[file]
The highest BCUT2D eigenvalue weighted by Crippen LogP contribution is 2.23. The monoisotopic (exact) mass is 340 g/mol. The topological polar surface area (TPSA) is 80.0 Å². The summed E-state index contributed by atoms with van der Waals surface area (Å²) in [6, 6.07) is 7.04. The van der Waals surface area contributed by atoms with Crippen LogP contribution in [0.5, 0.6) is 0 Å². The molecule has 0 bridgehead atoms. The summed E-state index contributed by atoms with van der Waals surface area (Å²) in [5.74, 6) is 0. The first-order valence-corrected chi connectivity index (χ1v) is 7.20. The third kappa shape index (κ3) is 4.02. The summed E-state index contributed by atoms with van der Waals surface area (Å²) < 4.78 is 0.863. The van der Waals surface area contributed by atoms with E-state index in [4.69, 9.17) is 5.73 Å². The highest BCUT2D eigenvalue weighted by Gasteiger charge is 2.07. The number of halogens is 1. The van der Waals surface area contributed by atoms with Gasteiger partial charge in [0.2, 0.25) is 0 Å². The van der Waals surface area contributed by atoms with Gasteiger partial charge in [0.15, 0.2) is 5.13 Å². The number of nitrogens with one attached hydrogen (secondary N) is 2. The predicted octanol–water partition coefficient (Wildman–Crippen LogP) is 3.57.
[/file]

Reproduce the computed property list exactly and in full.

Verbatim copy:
The highest BCUT2D eigenvalue weighted by Crippen LogP contribution is 2.23. The monoisotopic (exact) mass is 340 g/mol. The topological polar surface area (TPSA) is 80.0 Å². The summed E-state index contributed by atoms with van der Waals surface area (Å²) in [6, 6.07) is 7.04. The van der Waals surface area contributed by atoms with Crippen LogP contribution in [0.5, 0.6) is 0 Å². The molecule has 0 bridgehead atoms. The summed E-state index contributed by atoms with van der Waals surface area (Å²) in [5.74, 6) is 0. The first-order valence-corrected chi connectivity index (χ1v) is 7.20. The third kappa shape index (κ3) is 4.02. The summed E-state index contributed by atoms with van der Waals surface area (Å²) < 4.78 is 0.863. The van der Waals surface area contributed by atoms with E-state index in [4.69, 9.17) is 5.73 Å². The highest BCUT2D eigenvalue weighted by Gasteiger charge is 2.07. The number of halogens is 1. The van der Waals surface area contributed by atoms with Gasteiger partial charge in [0.2, 0.25) is 0 Å². The van der Waals surface area contributed by atoms with Gasteiger partial charge in [0.15, 0.2) is 5.13 Å². The number of nitrogens with one attached hydrogen (secondary N) is 2. The predicted octanol–water partition coefficient (Wildman–Crippen LogP) is 3.57.